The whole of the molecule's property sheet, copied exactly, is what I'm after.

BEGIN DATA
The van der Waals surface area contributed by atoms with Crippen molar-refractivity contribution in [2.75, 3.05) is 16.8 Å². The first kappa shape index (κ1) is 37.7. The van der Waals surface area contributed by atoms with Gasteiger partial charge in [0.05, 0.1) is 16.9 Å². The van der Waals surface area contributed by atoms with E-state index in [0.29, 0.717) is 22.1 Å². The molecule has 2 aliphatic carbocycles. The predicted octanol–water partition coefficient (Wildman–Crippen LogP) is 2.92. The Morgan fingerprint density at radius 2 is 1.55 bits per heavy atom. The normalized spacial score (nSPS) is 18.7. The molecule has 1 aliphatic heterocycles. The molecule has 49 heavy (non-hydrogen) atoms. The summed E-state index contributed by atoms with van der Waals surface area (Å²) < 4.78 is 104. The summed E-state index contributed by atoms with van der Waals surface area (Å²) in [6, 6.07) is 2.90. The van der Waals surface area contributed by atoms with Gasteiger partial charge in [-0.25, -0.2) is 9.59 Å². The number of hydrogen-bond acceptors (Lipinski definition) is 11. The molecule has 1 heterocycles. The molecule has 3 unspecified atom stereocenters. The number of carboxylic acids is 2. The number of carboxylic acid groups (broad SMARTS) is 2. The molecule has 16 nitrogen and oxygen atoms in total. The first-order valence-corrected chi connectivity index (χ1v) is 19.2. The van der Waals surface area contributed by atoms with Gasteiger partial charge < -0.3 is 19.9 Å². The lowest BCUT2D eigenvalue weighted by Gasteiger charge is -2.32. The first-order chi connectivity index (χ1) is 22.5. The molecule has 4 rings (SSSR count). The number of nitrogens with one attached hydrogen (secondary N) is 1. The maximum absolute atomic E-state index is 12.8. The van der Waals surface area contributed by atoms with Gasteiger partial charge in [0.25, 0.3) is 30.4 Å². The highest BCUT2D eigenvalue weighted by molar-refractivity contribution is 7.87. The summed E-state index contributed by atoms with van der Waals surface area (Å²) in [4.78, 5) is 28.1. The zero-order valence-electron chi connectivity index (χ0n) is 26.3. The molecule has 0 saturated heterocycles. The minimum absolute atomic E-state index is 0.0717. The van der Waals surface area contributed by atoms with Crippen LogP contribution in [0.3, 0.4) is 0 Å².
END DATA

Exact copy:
The van der Waals surface area contributed by atoms with Crippen molar-refractivity contribution in [2.75, 3.05) is 16.8 Å². The first kappa shape index (κ1) is 37.7. The van der Waals surface area contributed by atoms with Gasteiger partial charge in [0.05, 0.1) is 16.9 Å². The van der Waals surface area contributed by atoms with E-state index in [0.29, 0.717) is 22.1 Å². The molecule has 2 aliphatic carbocycles. The predicted octanol–water partition coefficient (Wildman–Crippen LogP) is 2.92. The Morgan fingerprint density at radius 2 is 1.55 bits per heavy atom. The normalized spacial score (nSPS) is 18.7. The molecule has 1 aliphatic heterocycles. The molecule has 49 heavy (non-hydrogen) atoms. The summed E-state index contributed by atoms with van der Waals surface area (Å²) < 4.78 is 104. The summed E-state index contributed by atoms with van der Waals surface area (Å²) in [6, 6.07) is 2.90. The van der Waals surface area contributed by atoms with Gasteiger partial charge in [-0.25, -0.2) is 9.59 Å². The number of hydrogen-bond acceptors (Lipinski definition) is 11. The molecule has 1 heterocycles. The molecule has 3 unspecified atom stereocenters. The number of carboxylic acids is 2. The number of carboxylic acid groups (broad SMARTS) is 2. The molecule has 16 nitrogen and oxygen atoms in total. The first-order valence-corrected chi connectivity index (χ1v) is 19.2. The van der Waals surface area contributed by atoms with Gasteiger partial charge < -0.3 is 19.9 Å². The lowest BCUT2D eigenvalue weighted by Gasteiger charge is -2.32. The first-order chi connectivity index (χ1) is 22.5. The molecule has 4 rings (SSSR count). The number of nitrogens with one attached hydrogen (secondary N) is 1. The maximum absolute atomic E-state index is 12.8. The van der Waals surface area contributed by atoms with Gasteiger partial charge in [0.25, 0.3) is 30.4 Å². The highest BCUT2D eigenvalue weighted by molar-refractivity contribution is 7.87. The summed E-state index contributed by atoms with van der Waals surface area (Å²) in [4.78, 5) is 28.1. The zero-order valence-electron chi connectivity index (χ0n) is 26.3. The molecule has 0 saturated heterocycles. The minimum absolute atomic E-state index is 0.0717. The van der Waals surface area contributed by atoms with Crippen LogP contribution in [0.3, 0.4) is 0 Å².